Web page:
Stringer / Reuters

An ISIS fighter waves a flag as in Mosul in June 2014

For one thing, the best Iraqi troops — including the Army’s Golden Division and the Interior Ministry's Special Forces troops — need time to recover from months of battles against ISIS in Anbar province. Iraqi forces have yet to finish establishing logistics — including munitions, food supply lines and medical facilities — in preparation for a Mosul assault.

“We are very close,” said Amin.

In part, much of the talk of an impending Mosul offensive is meant to give ISIS time to evacuate the city and leave it to Iraqi forces without a fight. The string of early defeats against ISIS and the political costs of the mass casualties the group inflicted on troops has made Iraqi officials wary of sacrificing the lives of their men. “The most important thing is to keep the number of fighters killed down,” said Major General Hadi Zeid Kussar, head of interior ministry forces in Anbar province.

US military officials meanwhile have consistently pitched the Mosul offensive to the media by saying it’ll happen when it’s ready to happen. Gen. Joe Votel, the head of US Central Command, said recently that he expects Mosul to be retaken by the end of 2016, and Gen. Vincent Stewart, who leads the Defense Intelligence Agency, said he thinks the offensive will begin in the next few months.

But it’s expected to be a very long fight, and US officials remain concerned over whether Iraq has the political infrastructure in place to support a post-ISIS Mosul.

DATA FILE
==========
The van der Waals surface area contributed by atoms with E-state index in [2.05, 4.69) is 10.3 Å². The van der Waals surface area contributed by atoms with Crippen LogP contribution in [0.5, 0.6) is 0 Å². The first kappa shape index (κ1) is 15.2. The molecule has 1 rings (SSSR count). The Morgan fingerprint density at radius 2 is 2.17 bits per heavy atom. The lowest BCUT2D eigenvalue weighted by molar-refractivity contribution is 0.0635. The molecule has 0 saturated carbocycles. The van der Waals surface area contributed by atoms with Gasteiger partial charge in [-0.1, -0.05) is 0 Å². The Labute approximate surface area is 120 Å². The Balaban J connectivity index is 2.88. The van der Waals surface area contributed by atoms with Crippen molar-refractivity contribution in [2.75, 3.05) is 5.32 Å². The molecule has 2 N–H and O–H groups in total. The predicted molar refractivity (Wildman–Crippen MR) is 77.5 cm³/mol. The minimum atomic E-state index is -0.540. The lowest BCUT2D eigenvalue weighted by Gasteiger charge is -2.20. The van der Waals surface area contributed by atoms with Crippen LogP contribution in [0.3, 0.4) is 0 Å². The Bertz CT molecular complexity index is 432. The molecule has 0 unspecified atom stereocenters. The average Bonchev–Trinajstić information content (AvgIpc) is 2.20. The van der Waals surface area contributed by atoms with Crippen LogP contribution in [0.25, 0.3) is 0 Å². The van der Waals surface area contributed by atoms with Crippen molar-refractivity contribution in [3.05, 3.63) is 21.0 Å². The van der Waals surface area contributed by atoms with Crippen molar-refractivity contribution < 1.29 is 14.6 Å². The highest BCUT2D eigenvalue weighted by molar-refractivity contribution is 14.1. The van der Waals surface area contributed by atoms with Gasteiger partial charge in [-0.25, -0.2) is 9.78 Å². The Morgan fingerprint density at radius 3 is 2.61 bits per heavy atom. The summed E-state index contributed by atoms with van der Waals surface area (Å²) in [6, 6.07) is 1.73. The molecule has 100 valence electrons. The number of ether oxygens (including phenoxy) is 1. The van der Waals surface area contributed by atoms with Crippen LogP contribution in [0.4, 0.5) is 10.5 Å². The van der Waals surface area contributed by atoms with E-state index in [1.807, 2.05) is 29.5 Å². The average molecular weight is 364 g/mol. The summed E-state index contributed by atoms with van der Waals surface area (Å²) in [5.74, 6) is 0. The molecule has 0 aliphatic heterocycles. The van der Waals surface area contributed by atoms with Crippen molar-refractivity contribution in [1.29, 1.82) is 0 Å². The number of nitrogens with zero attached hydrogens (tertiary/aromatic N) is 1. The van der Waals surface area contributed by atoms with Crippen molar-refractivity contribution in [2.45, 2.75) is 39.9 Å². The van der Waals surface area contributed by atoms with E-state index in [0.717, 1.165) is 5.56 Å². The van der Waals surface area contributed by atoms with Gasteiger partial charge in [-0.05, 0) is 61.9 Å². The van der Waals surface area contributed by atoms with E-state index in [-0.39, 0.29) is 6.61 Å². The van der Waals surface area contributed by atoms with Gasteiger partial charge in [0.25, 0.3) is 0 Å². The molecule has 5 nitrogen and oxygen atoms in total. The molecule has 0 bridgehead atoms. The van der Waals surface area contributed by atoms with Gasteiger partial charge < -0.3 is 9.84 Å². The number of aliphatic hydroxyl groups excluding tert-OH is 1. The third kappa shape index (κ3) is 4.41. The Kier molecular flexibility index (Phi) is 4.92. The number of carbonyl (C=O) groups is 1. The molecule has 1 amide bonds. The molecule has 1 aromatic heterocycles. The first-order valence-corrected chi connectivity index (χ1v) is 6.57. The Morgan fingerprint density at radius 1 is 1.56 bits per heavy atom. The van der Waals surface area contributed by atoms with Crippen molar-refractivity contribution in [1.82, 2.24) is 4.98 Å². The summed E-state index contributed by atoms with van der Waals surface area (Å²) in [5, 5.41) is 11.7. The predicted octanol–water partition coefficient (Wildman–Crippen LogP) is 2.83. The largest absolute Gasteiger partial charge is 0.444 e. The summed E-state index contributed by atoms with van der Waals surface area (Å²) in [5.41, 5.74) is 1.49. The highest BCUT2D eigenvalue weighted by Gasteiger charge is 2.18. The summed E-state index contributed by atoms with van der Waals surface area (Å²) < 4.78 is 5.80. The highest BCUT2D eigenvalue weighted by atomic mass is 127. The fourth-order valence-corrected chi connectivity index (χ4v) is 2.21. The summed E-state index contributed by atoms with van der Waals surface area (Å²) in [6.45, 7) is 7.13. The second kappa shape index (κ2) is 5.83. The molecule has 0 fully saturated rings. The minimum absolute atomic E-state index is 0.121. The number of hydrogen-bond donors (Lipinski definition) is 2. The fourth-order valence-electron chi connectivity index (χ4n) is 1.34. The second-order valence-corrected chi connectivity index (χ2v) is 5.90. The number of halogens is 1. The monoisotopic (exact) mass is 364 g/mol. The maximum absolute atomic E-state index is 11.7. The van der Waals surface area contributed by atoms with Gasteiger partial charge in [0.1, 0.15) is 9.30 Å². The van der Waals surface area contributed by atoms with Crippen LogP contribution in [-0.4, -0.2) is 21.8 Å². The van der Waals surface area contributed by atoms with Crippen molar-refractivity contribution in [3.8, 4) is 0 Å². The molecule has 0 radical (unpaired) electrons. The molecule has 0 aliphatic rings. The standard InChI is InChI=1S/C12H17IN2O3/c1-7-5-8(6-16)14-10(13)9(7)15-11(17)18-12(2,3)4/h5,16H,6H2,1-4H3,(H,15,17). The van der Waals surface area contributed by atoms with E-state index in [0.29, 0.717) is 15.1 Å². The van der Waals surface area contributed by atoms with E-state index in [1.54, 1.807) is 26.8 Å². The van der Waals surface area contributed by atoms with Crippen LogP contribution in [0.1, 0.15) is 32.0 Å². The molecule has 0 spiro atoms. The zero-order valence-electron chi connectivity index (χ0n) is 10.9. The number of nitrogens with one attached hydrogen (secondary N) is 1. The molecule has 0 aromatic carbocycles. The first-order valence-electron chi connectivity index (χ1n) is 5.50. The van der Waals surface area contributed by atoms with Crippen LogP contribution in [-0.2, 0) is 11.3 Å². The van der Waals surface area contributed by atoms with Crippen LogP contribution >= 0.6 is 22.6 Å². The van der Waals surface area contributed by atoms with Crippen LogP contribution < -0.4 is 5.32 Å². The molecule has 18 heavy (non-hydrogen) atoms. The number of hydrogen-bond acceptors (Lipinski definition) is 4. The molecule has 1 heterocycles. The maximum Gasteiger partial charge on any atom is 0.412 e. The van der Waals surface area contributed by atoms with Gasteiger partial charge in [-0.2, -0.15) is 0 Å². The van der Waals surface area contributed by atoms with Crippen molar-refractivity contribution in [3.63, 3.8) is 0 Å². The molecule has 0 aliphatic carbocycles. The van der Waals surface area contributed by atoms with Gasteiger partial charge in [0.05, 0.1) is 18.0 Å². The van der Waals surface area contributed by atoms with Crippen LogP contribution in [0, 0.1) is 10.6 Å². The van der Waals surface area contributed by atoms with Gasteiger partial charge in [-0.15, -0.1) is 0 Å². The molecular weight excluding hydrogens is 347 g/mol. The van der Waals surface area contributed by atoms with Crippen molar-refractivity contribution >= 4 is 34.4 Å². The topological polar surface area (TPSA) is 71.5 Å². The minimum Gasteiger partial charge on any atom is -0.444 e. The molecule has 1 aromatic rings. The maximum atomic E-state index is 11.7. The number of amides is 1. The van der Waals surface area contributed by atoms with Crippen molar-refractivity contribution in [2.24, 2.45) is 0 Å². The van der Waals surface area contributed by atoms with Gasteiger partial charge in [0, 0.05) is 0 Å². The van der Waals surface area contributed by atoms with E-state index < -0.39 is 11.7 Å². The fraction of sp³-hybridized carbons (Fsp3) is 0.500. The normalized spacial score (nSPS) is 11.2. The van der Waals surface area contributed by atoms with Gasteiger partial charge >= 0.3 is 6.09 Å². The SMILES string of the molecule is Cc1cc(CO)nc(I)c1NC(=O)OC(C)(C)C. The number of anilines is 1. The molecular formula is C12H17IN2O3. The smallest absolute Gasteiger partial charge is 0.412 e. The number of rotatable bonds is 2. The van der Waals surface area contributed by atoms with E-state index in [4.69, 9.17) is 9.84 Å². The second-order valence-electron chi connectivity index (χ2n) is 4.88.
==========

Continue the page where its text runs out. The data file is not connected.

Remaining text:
One defense official said it’s a “safe assumption” that Mosul will be a long game. “It’s kind of a coalition assumption that the Iraqis are going to face a tough fight.”

“We could, in fact, execute the operation, be successful in the operation, [but] not win,” Defense Intelligence Agency director Vincent Stewart told an intelligence conference in Washington earlier this month, adding that he was concerned that Iraq would not be prepared to manage Mosul once ISIS was purged from the city. “We’ve done fairly well in winning the battles. We’ve not always done well in winning the wars.”

The defense official who spoke to BuzzFeed News insisted that US politics weren’t playing a role in planning the Mosul operation.

“It will be a tough fight,” Gen. Votel told reporters last month at the Pentagon. “We should expect that there will be hard and difficult fighting there. There will be extensive use of IEDs. There will be very difficult urban fighting ... they will use civilians as shields for them, as we've seen them do in a variety of locations. And that will make it more challenging for our — for our people. We will have to be more deliberate. We'll have to be more careful as we proceed through that.”

Borzou Daragahi contributed reporting from Anbar Province, Iraq.

A BuzzFeed News investigation, in partnership with the International Consortium of Investigative Journalists, based on thousands of documents the government didn't want you to see.